I frequently receive this same question: what causes those black verticals stains on walls along the stud lines? To make it short and sweet, the answer is soot, and it's usually caused by candles and thermal bridging.
Have you ever noticed those big cast-iron pipes sticking up out of the ground in various places around the outside of old houses? They're old rainleaders. They took rainwater from the roof and brought it inside the house. From there, the water was either stored in a cistern or exited the house through the sewer system.
It seems like most new flashlights that come out today are simply variations on flashlights that already exist, but every once a while, something a bit new and novel comes across my desk. I simply must try them all. Today, I'll share some information about my newest monster flashlight, keychain light, and headlamp.
Today I'll share my advice on how to become a home inspector. I blogged on this topic back in 2011, and again in 2016, but things change and it's time for another update. I'm writing this because I get a ton of phone calls and emails from people who want to get into the home inspection business. Instead of sharing the first thing that comes into my head during these conversations, I'm putting down all of the most frequently asked questions right here.
I've been ranting and raving about hail-damaged roofs and how messed-up homeowners insurance is for the past couple of blog posts. While digging into this topic with a number of roofing contractors and insurance professionals, I stumbled across some very important information regarding the 15-year mark for roof coverings.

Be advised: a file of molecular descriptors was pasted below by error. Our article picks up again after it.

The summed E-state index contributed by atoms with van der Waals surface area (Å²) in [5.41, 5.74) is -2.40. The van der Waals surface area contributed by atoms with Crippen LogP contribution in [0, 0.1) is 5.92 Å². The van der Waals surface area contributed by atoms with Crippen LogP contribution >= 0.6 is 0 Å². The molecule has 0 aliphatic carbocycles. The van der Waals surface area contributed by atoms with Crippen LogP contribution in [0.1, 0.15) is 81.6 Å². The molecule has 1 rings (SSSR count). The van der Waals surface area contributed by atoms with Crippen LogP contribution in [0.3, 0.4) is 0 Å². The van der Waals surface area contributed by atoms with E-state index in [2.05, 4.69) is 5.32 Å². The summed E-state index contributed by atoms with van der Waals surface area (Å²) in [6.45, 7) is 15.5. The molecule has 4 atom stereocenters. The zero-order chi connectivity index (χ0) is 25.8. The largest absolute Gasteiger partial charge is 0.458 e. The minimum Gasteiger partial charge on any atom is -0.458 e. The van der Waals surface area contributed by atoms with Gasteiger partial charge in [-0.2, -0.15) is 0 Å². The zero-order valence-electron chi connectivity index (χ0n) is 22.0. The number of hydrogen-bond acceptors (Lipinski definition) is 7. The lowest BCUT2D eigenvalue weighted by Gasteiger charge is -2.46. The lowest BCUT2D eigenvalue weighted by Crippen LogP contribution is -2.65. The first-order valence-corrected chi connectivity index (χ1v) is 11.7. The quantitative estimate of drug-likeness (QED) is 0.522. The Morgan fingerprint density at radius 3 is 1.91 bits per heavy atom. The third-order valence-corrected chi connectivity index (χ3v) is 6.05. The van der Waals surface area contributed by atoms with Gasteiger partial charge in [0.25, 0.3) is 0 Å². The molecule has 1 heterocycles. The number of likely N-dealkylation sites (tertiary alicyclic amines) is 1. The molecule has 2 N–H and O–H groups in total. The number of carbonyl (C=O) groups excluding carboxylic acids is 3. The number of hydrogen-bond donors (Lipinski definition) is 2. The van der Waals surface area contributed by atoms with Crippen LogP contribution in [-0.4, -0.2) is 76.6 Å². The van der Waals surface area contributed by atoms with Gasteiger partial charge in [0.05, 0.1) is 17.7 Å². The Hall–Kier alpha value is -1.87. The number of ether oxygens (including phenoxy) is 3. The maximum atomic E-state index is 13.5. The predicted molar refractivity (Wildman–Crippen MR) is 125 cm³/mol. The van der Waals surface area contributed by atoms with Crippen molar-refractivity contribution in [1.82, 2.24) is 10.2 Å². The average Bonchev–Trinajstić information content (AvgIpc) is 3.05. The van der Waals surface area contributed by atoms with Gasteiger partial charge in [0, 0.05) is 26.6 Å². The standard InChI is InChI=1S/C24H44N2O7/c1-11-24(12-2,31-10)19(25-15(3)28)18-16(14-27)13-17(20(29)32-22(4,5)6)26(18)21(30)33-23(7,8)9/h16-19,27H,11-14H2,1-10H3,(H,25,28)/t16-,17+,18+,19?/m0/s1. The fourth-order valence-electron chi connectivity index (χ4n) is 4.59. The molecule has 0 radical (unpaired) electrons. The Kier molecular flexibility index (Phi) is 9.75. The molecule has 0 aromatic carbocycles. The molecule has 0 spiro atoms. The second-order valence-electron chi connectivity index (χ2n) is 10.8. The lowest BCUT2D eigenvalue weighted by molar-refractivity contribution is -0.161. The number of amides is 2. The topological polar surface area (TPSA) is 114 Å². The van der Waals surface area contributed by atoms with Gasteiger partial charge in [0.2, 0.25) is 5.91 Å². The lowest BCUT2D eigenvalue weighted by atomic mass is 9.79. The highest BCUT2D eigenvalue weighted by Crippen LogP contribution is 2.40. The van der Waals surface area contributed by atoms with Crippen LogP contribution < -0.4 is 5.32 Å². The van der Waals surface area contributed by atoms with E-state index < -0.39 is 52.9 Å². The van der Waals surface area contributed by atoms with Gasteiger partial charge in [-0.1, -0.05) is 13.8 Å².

I've given up all hope of trying to assess hail damage to asphalt shingle roofs during home inspections. It's a game. I've looked at dozens of roofs that were in fantastic condition, only to have roofing salespeople come behind me and insist that the roof had hail damage. When I find damage to a roof during a home inspection, I report it. But I don't go around with a microscope trying to determine what may or may not qualify for an insurance claim.
It's no secret that stucco homes have had a ton of water problems during the last few decades. This all started here in Minnesota at the end of the 1980s, but it's not just a Minnesota thing. Newer stucco homes have had catastrophic failures all over the country, and we're still discovering problematic homes on a daily basis throughout Minnesota.
The most common issues we find with overhead powerlines during home inspections are trees rubbing up against them and exposed connectors that present an immediate shock or electrocution hazard. When we find either one of these conditions, we recommend repair. The question that always follows is "Who's responsible for that?"
Inspecting a natural draft water heater vent happens quickly and easily once you know what to look for. Today, I'll show you what to look for when looking at a water heater vent connector. I recently blogged about inspecting water heaters and testing for proper draft at water heaters, and I just couldn't squeeze the part about inspecting water heater vents into those posts. This is really a topic all on its own, so here goes.